(Credit: Melissa Finkelstein)
By Bridget Moloney Bon Appétit, Bon Appétit
This story originally appeared on Bon Appétit: 8 Rules for Ordering Drinks at Bars
Knowing how to behave in various situations is a hallmark of maturity. There are certain things that fly when you're 21 that most of us wouldn't dream of doing now. It's all about being a good citizen, in every context. When it comes to a night out on the town, this doesn't mean you can't order two shots of Jager, it just means you should know how and when it's appropriate to do so -- and how your order affects others. To get some tips on appropriate behavior the next time you find yourself craving a drink, we consulted Jim Meehan, star bartender, businessman and author of our favorite cocktail guide. Here are his rules for happy -- and grown-up -- drinking.
1. Survey the Territory: This is also known as the "Don't order a Pimm's Cup at a dive bar" rule. Take a look at your surroundings, the bartender, and the menu and adjust your expectations accordingly. "If you're at The Hog Pit, don't order a Martinez," says Meehan, "and if you're at PDT, don't ask for a Bud Light." This suggestion falls somewhere between "'When in Rome' and just being a sentient being," he says.
2. Know What's in Your Drink of Choice: If you've decided you're only drinking Sazeracs from here on out, no problem, go for it! But be able to tell whoever is mixing the drink what's in it. Smartphones are terrific, but having to Google for ingredients at a crowded bar is less so.
3. Consider the Timing: Although Meehan assures us he "doesn't judge" an order, he does make the point that "every cocktail has a time, a place, and a purpose." That said, sometimes you might crave an after dinner Bloody Mary -- and that's ok. Keep in mind, though, that your order may color how those around you (especially dates) see you. That pre-appetizer round of White Russians means you don't consider heavy cream before a meal a bad idea. Or you really love the Coen Brothers (which could have been your point).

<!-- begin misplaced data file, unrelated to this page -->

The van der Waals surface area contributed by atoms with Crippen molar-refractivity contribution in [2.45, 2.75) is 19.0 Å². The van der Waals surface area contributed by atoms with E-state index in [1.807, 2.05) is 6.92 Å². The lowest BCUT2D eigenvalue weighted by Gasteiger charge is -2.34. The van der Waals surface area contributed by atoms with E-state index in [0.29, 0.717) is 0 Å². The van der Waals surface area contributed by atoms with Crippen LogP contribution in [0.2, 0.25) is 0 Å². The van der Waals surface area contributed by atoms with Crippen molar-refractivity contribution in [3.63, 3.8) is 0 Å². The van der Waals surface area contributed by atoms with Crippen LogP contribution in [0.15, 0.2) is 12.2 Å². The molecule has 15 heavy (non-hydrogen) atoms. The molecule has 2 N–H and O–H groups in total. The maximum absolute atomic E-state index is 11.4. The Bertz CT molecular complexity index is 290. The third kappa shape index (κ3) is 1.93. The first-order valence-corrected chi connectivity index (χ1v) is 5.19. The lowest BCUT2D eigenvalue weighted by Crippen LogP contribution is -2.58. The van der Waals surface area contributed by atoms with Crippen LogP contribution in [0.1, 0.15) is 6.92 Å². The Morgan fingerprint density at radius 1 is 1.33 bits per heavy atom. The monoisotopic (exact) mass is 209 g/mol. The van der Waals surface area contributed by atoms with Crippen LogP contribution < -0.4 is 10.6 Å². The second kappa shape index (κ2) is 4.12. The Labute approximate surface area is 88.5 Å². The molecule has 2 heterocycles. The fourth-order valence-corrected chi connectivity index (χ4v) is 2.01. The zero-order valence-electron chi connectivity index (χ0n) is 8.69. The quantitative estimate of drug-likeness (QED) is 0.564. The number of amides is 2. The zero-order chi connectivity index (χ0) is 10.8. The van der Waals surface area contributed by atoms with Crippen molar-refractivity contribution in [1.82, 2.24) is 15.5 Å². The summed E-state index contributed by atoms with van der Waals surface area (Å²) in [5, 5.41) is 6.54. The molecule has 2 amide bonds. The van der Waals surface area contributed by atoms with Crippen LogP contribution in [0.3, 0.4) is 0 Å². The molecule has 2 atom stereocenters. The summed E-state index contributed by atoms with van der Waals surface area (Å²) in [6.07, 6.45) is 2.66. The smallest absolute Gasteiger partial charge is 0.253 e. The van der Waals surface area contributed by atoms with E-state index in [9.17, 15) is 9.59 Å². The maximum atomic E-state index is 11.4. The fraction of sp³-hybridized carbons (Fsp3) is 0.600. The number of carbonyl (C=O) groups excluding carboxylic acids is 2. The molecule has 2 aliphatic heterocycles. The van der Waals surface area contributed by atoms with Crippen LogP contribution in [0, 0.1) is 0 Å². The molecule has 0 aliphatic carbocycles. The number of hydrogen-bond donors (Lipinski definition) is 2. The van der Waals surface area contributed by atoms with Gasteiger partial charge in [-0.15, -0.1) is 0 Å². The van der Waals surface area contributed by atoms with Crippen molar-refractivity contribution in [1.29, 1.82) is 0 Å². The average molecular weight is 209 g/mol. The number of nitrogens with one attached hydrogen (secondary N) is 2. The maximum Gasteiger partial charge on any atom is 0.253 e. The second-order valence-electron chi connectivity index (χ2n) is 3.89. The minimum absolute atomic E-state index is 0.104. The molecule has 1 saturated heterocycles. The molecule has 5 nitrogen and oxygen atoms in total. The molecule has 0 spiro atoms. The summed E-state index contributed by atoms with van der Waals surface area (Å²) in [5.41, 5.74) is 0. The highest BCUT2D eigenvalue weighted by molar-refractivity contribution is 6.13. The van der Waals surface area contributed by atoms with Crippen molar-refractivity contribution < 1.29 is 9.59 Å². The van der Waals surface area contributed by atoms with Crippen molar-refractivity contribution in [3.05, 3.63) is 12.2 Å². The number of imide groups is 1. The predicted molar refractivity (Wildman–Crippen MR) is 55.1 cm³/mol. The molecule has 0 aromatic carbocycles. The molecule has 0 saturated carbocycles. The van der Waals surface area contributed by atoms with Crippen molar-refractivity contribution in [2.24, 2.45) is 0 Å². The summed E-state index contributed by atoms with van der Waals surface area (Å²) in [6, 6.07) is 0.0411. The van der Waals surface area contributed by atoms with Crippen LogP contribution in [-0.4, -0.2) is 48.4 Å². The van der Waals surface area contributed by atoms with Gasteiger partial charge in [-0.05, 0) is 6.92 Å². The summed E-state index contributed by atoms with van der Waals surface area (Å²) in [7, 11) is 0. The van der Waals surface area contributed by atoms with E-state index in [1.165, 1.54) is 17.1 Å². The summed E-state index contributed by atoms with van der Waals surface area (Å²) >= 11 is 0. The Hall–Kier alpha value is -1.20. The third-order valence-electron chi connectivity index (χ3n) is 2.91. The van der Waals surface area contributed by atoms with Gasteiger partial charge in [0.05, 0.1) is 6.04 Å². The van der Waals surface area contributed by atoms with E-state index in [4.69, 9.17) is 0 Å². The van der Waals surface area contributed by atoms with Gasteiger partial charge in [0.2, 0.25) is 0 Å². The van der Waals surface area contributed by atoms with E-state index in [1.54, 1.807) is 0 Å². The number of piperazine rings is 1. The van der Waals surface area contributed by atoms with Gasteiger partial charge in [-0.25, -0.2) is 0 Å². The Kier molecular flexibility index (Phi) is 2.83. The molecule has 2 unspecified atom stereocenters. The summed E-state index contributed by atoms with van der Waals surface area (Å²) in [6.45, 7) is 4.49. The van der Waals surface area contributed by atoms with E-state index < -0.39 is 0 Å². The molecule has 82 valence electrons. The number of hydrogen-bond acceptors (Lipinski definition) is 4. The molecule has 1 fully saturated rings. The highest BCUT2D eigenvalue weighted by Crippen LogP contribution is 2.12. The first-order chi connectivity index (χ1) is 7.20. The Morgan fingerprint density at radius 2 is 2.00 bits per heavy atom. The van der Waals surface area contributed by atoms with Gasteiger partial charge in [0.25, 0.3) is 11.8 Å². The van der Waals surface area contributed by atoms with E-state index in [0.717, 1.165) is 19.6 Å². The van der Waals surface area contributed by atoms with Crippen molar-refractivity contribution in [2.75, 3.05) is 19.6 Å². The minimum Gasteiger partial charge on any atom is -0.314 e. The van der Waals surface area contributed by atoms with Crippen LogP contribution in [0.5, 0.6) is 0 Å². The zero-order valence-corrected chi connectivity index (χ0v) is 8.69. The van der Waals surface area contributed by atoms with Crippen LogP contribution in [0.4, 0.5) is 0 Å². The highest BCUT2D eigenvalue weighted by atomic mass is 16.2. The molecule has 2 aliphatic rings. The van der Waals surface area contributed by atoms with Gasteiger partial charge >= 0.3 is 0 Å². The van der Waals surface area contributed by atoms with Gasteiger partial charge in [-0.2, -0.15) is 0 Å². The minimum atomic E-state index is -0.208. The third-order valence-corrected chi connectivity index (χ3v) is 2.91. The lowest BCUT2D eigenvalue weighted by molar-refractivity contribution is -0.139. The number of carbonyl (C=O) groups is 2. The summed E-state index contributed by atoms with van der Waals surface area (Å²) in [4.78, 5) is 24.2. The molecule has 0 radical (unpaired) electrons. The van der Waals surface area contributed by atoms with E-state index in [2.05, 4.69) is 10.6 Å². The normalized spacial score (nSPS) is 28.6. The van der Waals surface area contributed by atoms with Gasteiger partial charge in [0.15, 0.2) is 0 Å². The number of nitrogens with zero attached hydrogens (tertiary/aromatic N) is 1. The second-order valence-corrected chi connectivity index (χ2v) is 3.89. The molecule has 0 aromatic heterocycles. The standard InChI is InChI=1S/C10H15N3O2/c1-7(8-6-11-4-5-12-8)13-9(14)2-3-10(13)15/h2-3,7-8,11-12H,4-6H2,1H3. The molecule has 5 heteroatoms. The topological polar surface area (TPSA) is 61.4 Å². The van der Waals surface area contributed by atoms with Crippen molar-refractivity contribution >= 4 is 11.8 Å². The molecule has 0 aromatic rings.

4. Befriend the Bartender: "You're in it together" says Meehan. Be aware of the ebb and flow of business. This allows you to time your order in a way that makes it easier on everyone. Also, being a nice customer makes everything easier, don't you think? Help the mixologist help you. If that means holding off on the six Mojitos order until the slammed bartender can catch up, then so be it.
5. If You Ask for a Surprise, Drink It: Deferring to the bartender's whim can be a great way to try something new -- and depending on the context, an opportunity to learn you really never needed to have a Blue Hawaii. But you know what this unsuspecting blogger did when the Collins glass full of blue Curacao arrived? She drank it. Or at least most of it. Because, as Meehan points out, "you could have ordered something you knew you liked." So you don't have to love it, but if you asked for a surprise, don't send it back.
6. Ask for Help: Remember: Jim Meehan and his bartender brethren aren't judging you (see Rule No. 3). Saying, "Sorry, I don't know the difference between malty and hoppy" and having a helpful craft beer pourer instruct you is far better than ordering something and thinking it tastes unpleasantly like a teething biscuit (malt is responsible for sweetness in beer). There are no stupid questions -- especially when asked politely.
7. When Ordering off a Special Cocktail Menu, Do Just That: If a house cocktail lists four ingredients and tequila is one and you really like everything BUT tequila, consider a different choice. "The spirit in a specialty cocktail was chosen for a reason," says Meehan.
8. Order What You Want, Just Don't Over-Complicate the Process: That's really the crux of all this, isn't it? We're all adults here (in the great public house of our imaginations), take a look around, use your noodle and order up. Cheers.